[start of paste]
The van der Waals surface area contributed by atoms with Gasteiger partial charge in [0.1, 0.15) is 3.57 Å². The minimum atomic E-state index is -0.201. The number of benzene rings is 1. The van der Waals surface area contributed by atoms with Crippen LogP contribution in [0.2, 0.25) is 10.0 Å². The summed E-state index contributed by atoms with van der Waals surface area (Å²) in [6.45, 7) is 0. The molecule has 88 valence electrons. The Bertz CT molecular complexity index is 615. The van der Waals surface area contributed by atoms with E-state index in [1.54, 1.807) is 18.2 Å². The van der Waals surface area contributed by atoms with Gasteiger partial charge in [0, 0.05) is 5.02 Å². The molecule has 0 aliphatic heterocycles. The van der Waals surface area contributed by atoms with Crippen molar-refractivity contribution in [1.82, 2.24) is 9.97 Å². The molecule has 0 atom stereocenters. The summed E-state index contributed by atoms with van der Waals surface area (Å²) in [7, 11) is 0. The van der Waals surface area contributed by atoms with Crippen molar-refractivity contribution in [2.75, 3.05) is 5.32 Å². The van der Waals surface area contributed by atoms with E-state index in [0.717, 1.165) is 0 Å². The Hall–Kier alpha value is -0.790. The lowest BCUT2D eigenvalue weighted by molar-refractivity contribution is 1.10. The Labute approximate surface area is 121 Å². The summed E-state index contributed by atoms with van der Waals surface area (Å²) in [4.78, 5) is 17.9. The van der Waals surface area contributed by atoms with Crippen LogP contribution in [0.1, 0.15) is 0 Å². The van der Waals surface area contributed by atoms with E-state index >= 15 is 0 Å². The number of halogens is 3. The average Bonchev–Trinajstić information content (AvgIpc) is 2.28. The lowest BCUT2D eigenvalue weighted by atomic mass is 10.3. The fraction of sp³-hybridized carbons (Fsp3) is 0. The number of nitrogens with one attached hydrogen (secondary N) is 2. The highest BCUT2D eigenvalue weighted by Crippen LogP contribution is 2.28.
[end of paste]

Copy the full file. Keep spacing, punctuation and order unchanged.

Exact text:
The van der Waals surface area contributed by atoms with Gasteiger partial charge in [0.1, 0.15) is 3.57 Å². The minimum atomic E-state index is -0.201. The number of benzene rings is 1. The van der Waals surface area contributed by atoms with Crippen LogP contribution in [0.2, 0.25) is 10.0 Å². The summed E-state index contributed by atoms with van der Waals surface area (Å²) in [6.45, 7) is 0. The molecule has 88 valence electrons. The Bertz CT molecular complexity index is 615. The van der Waals surface area contributed by atoms with E-state index in [1.54, 1.807) is 18.2 Å². The van der Waals surface area contributed by atoms with Gasteiger partial charge in [0, 0.05) is 5.02 Å². The molecule has 0 aliphatic heterocycles. The van der Waals surface area contributed by atoms with Crippen molar-refractivity contribution in [1.82, 2.24) is 9.97 Å². The molecule has 0 atom stereocenters. The summed E-state index contributed by atoms with van der Waals surface area (Å²) in [7, 11) is 0. The van der Waals surface area contributed by atoms with Crippen molar-refractivity contribution in [2.75, 3.05) is 5.32 Å². The van der Waals surface area contributed by atoms with E-state index in [0.717, 1.165) is 0 Å². The Hall–Kier alpha value is -0.790. The lowest BCUT2D eigenvalue weighted by molar-refractivity contribution is 1.10. The Labute approximate surface area is 121 Å². The summed E-state index contributed by atoms with van der Waals surface area (Å²) in [4.78, 5) is 17.9. The van der Waals surface area contributed by atoms with Crippen LogP contribution in [0.1, 0.15) is 0 Å². The van der Waals surface area contributed by atoms with E-state index >= 15 is 0 Å². The number of halogens is 3. The average Bonchev–Trinajstić information content (AvgIpc) is 2.28. The lowest BCUT2D eigenvalue weighted by atomic mass is 10.3. The fraction of sp³-hybridized carbons (Fsp3) is 0. The number of nitrogens with one attached hydrogen (secondary N) is 2. The highest BCUT2D eigenvalue weighted by Crippen LogP contribution is 2.28.